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#1
11-15-2012, 09:33 AM
 SNVHKC New Member Join Date: Jun 2012 Location: India Posts: 4
555 timer 40khz 50%duty cycle

Could someone help me to generate a 40khz square pulses(Astable multivibrator) using 555timer IC,with 50% duty cycle.
#2
11-15-2012, 10:50 AM
 JDT Senior Member Join Date: Feb 2009 Location: UK Posts: 577

This is not the correct forum for this!

A 555 cannot generate 50% duty cycle. Also I'm thinking that a 555 is not the best device for operation at this frequency.

If a 50% duty cycle is important I would have an oscillator that runs at twice the required frequency and follow it with a divide by 2 flip-flop. Easily done in 4000 series CMOS.

Edit: In fact have a look at the datasheet for a HEF4047B. It's all in there!
 The Following User Says Thank You to JDT For This Useful Post: SNVHKC (01-04-2013)
#3
11-17-2012, 07:01 PM
 BillO Senior Member Join Date: Nov 2008 Location: Canada Posts: 974

Here is link to the data sheet. Page 10 shows one method of doing 50% duty cycle.

You can also google "555 50% duty cycle" and you'll get a few hundred thousand hits.
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 The Following User Says Thank You to BillO For This Useful Post: SNVHKC (11-19-2012)
#4
11-19-2012, 03:51 PM
 tracecom Senior Member Join Date: Apr 2010 Location: West Tennessee Posts: 3,234

In the attached schematic, make R1 = 910 Ω, C1 = .001 μF, and R2 = 17545 Ω. (You may use a 15 or 17 kΩ fixed resistor and a series trimpot for R2.) Mathematically, this should produce a 40 kHz output with a 51.26% duty cycle. Of course, component tolerances will cause variation.
Attached Images
 NE555 Astable Schematic.png (16.8 KB, 117 views)
 The Following User Says Thank You to tracecom For This Useful Post: SNVHKC (01-04-2013)
#5
11-19-2012, 07:00 PM
 spark8217 Member Join Date: Aug 2011 Location: uk Posts: 57

Formula: T = 0.7 * (R1 + (2 * R2)) * C1 (without diode)
f = 1.4 / ((R1 + (2 * R2)) * C1) (without diode)

T = 0.7 * (R1 + R2) * C1 (with diode)
f = 1.4 / ((R1 + R2) * C1) (with diode)

Symbols: T = Time period (Units: Seconds)
f = Frequency (Units: Hertz)
Mark = High time of output waveform (Units: Seconds)
Space = Low time of output waveform (Units: Seconds)
Duty Cycle = % of period T in which output is high (mark)

Data: Mode: Astable
Calculate component values
Frequency = 40 Kilohertz
Duty Cycle = 50 %

Results: Period = 25 Microseconds
Mark = 12,5 Microseconds
Space = 12,5 Microseconds
R1 = 1 Kilohms
R1 nearest preferred value = 1 Kilohms (E24 / 5%)
R2 = 1,786 Kilohms
R2 nearest preferred value = 1,8 Kilohms (E24 / 5%)

Diode D1 should not be fitted
 The Following User Says Thank You to spark8217 For This Useful Post: SNVHKC (01-04-2013)
#6
11-20-2012, 01:09 AM
 THE_RB Senior Member Join Date: Feb 2008 Posts: 5,377

Don't use pin7, drive the cap from pin3 which is bipolar (through one resistor), and you just need 1 cap and one resistor and it automatically makes a 50% duty oscillator.

I have not used pin7 in a while, unless I specifically need a 555 with a duty that is NOT 50%.
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 The Following 2 Users Say Thank You to THE_RB For This Useful Post: claudewang (11-10-2013), SNVHKC (01-04-2013)
#7
11-10-2013, 01:41 PM
 claudewang New Member Join Date: Oct 2013 Posts: 1

Quote:
 Originally Posted by THE_RB Don't use pin7, drive the cap from pin3 which is bipolar (through one resistor), and you just need 1 cap and one resistor and it automatically makes a 50% duty oscillator. I have not used pin7 in a while, unless I specifically need a 555 with a duty that is NOT 50%.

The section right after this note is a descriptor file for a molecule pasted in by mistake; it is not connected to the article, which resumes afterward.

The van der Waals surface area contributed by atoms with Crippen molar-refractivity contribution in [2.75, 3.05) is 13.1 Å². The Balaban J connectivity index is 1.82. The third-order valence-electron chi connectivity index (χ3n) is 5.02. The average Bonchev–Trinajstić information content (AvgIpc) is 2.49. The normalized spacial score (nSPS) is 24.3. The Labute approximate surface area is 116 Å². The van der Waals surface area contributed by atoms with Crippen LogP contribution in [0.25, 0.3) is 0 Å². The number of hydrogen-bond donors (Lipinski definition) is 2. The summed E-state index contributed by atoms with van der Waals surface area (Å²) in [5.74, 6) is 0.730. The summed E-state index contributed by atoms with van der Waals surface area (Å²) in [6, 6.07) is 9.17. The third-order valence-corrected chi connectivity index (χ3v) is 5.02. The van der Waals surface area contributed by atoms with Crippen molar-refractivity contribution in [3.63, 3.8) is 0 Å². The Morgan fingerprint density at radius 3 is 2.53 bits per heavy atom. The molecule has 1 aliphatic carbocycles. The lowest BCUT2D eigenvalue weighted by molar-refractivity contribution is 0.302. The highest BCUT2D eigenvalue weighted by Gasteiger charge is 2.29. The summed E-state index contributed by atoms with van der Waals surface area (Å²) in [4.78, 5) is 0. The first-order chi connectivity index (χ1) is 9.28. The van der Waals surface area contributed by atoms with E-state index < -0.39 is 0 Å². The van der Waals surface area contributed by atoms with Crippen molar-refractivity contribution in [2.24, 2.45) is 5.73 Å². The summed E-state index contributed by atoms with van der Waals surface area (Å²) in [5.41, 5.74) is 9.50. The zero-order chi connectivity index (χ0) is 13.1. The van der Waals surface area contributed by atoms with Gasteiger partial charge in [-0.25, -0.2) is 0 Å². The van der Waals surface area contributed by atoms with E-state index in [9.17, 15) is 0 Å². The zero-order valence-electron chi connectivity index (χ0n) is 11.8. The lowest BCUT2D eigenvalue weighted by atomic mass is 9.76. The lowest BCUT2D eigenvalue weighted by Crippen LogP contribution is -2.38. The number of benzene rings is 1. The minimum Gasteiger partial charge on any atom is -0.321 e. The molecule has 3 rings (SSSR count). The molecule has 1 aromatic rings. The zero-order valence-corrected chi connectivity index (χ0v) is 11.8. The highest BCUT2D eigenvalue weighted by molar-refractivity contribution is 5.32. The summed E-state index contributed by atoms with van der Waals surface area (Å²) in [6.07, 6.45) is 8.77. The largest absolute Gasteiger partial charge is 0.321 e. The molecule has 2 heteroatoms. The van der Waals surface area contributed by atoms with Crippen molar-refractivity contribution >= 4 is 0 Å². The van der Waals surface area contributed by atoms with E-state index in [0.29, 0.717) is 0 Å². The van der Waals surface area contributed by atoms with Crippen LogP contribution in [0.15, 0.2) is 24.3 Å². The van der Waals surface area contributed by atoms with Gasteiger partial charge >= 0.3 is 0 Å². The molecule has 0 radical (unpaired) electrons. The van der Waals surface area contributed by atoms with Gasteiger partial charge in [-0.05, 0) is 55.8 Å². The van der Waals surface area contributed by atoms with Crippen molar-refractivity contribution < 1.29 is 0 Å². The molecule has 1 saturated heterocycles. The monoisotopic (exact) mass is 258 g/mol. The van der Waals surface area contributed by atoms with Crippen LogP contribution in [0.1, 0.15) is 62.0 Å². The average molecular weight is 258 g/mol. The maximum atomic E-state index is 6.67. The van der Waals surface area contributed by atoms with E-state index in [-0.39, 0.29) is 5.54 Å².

Hi, there. I have been looking for a way of using ne555 as a 50% duty oscillator with only one resistor tuning for frequency. Your method sounds awesome, but it's still not very clear to me how to implement it. Could you please do me a favor to show me an example circuit that can do exactly what you said? Many thanks.
#8
11-10-2013, 02:39 PM
 MikeML Senior Member Join Date: Oct 2009 Location: AZ27 Posts: 1,437

Here is an example of using the 555 to generate a square wave. If doing this at 5V Vcc or lower, use the CMOS version of the 555. Take the output as shown so as not to screw up the timing. Note that V(rc) turns around at 1/3Vcc and 2/3Vcc.
Attached Images
 DF116.jpg (230.5 KB, 64 views)
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Last edited by MikeML; 11-10-2013 at 02:44 PM.
 The Following User Says Thank You to MikeML For This Useful Post: claudewang (11-10-2013)
#9
05-02-2014, 11:23 AM
 sakar New Member Join Date: May 2014 Posts: 2

spark8217 can you please post the circuit diagram relative to which you are providing the values.
#10
05-02-2014, 11:25 AM
 sakar New Member Join Date: May 2014 Posts: 2

Quote:
 Originally Posted by spark8217 Formula: T = 0.7 * (R1 + (2 * R2)) * C1 (without diode) f = 1.4 / ((R1 + (2 * R2)) * C1) (without diode) T = 0.7 * (R1 + R2) * C1 (with diode) f = 1.4 / ((R1 + R2) * C1) (with diode) Symbols: T = Time period (Units: Seconds) f = Frequency (Units: Hertz) Mark = High time of output waveform (Units: Seconds) Space = Low time of output waveform (Units: Seconds) Duty Cycle = % of period T in which output is high (mark) Data: Mode: Astable Calculate component values Frequency = 40 Kilohertz Duty Cycle = 50 % Results: Period = 25 Microseconds Mark = 12,5 Microseconds Space = 12,5 Microseconds C1 = 10 Nanofarads R1 = 1 Kilohms R1 nearest preferred value = 1 Kilohms (E24 / 5%) R2 = 1,786 Kilohms R2 nearest preferred value = 1,8 Kilohms (E24 / 5%) Diode D1 should not be fitted

Can you please post the circuit diagram relative to which you are provoding the values.

 Tags 40khz, 50%duty, 555, cycle, timer

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